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Time to tackle Asia’s electrical waste mountain

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Kevin Brigden
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As the market for electrical and electronic products grows rapidly, the lifespan of products is dropping. Some developed world governments are promoting recycling and starting to require that manufacturers safely dispose products at the end of their working life. However, China and India have yet to address the explosion in ‘e-waste’ – electronic scrap – much of it imported from countries with stricter regulations.A report from Greenpeace International shows
that e-waste
recycling in Asia remains largely unregulated and its impact on recycling workers,
surrounding communities, water courses and soils is poorly studied. Aside from
the volume of scrap, e-waste can contain substantial quantities of hazardous
chemicals including lead, cadmium, mercury and brominated
and chlorinated flame retardants.  Data
collected by Greenpeace in Delhi and the southern Chinese
city of Guiyu indicated contamination of
the workplace and adjacent environment with a range of toxic metals and
persistent organic chemicals.
Many countries do not have the capacity to
deal with the quantity of e-waste they generate or with its hazardous chemical
constituents. Several are exporting the problem to Asian countries in which legislation
to ensure safe and environmentally-sustainable disposal and recycling practices
is either lacking or poorly enforced. Products are dismantled, with some
materials recovered for re-use and the remainder disposed of, often very
crudely, to land or water courses. Dismantling and recycling is typically
carried out in unregulated small workshops without adequate worker protection
or control over emissions.
found high levels of chemicals associated with the electronics industry,
including antimony, cadmium, copper, lead, mercury and tin. The range of
organic contaminants identified in waste and sediment samples reflected their current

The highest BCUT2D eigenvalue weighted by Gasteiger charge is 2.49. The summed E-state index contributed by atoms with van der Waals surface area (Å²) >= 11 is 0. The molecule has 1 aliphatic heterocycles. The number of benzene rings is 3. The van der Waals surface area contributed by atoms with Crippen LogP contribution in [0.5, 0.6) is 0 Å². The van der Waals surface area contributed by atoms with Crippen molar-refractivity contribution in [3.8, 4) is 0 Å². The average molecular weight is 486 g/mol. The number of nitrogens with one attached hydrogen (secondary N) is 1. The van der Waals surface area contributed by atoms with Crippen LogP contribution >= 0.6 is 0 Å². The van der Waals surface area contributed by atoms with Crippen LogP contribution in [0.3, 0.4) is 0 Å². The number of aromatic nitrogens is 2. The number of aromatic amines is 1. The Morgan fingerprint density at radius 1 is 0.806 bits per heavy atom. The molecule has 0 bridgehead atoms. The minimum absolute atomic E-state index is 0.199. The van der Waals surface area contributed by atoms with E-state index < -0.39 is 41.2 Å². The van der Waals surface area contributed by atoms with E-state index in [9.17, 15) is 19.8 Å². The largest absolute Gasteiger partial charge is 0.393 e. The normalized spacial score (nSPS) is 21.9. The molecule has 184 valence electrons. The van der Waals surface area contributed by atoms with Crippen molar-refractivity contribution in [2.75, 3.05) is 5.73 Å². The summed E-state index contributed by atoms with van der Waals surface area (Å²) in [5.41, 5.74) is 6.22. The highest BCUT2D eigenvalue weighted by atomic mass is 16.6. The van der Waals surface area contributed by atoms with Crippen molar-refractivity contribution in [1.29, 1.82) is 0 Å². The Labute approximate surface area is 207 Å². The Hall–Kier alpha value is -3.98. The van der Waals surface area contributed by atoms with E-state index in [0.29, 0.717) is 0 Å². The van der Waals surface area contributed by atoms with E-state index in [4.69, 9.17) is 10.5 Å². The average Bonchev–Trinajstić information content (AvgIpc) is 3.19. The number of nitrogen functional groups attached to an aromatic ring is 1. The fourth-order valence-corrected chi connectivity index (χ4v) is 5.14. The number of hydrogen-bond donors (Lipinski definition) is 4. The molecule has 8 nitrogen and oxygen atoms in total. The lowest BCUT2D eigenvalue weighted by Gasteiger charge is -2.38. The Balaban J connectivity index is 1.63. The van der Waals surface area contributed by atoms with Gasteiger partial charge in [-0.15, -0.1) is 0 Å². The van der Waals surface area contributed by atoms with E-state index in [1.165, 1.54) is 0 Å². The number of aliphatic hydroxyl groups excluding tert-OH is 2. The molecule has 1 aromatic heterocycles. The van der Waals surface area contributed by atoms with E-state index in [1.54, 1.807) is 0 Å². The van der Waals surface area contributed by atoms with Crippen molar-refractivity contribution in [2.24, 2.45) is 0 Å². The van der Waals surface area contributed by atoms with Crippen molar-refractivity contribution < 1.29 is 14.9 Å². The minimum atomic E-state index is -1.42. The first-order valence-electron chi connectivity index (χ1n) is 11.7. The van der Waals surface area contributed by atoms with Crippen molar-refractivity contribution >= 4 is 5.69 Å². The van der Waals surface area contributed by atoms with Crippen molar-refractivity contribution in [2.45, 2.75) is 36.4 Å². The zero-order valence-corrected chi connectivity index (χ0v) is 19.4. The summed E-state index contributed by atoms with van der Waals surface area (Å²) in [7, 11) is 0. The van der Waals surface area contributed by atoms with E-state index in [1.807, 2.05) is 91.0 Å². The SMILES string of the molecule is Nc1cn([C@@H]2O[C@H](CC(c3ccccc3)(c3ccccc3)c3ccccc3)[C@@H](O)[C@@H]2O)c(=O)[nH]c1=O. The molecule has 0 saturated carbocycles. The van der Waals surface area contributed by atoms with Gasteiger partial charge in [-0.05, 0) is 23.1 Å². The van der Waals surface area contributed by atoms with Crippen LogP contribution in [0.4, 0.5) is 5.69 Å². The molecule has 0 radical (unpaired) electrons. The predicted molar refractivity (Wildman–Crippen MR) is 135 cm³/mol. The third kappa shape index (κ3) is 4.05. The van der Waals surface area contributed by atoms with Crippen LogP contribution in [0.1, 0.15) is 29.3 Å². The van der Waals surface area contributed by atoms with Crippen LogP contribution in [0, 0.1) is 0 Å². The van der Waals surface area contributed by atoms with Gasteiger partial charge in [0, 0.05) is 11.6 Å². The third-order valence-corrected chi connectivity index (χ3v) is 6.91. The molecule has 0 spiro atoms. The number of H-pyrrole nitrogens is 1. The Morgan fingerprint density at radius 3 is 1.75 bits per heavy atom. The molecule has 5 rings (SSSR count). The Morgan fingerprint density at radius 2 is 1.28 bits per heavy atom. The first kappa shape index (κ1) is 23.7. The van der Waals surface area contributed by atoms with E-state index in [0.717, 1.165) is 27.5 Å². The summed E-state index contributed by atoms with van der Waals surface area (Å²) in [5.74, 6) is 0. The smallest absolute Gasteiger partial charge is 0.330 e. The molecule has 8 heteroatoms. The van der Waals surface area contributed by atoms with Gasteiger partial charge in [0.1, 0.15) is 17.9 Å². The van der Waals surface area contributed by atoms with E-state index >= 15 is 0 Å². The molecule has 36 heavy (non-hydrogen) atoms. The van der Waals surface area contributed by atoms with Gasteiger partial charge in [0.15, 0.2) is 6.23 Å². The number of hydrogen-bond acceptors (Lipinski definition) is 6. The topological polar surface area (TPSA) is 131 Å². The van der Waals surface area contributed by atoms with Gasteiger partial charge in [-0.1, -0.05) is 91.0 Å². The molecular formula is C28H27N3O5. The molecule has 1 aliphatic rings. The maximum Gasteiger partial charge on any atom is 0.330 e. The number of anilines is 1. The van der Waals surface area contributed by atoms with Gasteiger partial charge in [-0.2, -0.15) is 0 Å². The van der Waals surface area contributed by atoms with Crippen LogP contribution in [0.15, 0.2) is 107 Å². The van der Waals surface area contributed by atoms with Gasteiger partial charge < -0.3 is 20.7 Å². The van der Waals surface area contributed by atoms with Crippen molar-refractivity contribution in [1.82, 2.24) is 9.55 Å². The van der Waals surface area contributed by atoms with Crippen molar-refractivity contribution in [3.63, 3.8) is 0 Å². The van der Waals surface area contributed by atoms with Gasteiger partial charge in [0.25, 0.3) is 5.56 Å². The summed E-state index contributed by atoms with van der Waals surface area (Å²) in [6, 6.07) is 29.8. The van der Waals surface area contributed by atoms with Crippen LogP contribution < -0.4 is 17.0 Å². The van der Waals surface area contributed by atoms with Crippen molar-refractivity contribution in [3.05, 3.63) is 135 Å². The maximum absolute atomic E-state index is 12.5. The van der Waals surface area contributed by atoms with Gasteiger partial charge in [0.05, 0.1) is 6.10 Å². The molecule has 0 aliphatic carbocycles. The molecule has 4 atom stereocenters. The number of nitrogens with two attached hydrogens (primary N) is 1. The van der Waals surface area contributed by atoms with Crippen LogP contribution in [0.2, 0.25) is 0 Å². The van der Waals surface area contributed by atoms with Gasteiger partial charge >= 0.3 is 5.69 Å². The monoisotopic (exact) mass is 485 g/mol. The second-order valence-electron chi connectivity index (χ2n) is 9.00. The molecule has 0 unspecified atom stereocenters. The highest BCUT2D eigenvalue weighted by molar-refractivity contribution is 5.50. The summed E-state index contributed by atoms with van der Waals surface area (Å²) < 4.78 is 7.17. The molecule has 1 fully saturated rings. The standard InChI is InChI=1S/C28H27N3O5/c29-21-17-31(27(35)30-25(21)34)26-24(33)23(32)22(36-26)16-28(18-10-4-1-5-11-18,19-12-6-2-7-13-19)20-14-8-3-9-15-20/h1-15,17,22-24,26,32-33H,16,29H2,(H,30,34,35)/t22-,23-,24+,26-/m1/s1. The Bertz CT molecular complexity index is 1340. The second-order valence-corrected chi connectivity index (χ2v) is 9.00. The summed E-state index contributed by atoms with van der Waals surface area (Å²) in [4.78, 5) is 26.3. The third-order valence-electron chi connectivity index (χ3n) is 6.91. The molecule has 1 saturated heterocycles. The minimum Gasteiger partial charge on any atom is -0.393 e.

or historical use in electrical and/or electronic goods, including brominated, chlorinated and phosphorus-based flame
retardants and phthalate esters used as additives in plastics and inks. Environmentally
persistent chemicals such as polybrominated diphenyl ethers (PBDEs) and
polychlorinated biphenyls (PCBs), chemicals which can build up several thousand-fold
in body tissues, were particularly in evidence.
Analysis of workplace dust samples shows that:
In China,
concentrations of lead –found in electrical solders and the glass of cathode
ray tubes of TVs and computer monitors – were hundreds of times higher than typical
levels recorded for indoor dusts in other parts of the world.
In one typical workshop in India, cadmium
– used in rechargeable batteries and older PVC cables – was present at levels 40,000
times greater than normal
Brominated and chlorinated flame retardants – subject to increasing controls in
developed countries – were found in many of the samples.
The problem is massive. Every
year, 20 to 50 million tonnes of e-waste are generated world-wide. China alone discards four million personal computers. Computers
built in the early 1980s were used on average for a decade but their lifespan
has since reduced to an average of about three years.
Greenpeace calls for:
further research to identify and quantify the full impact on recycling
workers and residents of adjacent communities
tighter controls on the
movement of e-wastes across countries and the manner in which they are recycled
manufacturers to redesign
new electronic goods so that they do not contain hazardous chemicals, in order to
make proper dismantling and component separation easier and recycling safer
global regulations, building
on but extending the scope and extent of recent European Union directives on
electrical and electronic waste, to ensure that manufacturers design clean products with
longer life spans, that are safe and easy to repair, upgrade and recycle, and
will not expose workers and the environment to hazardous chemicals.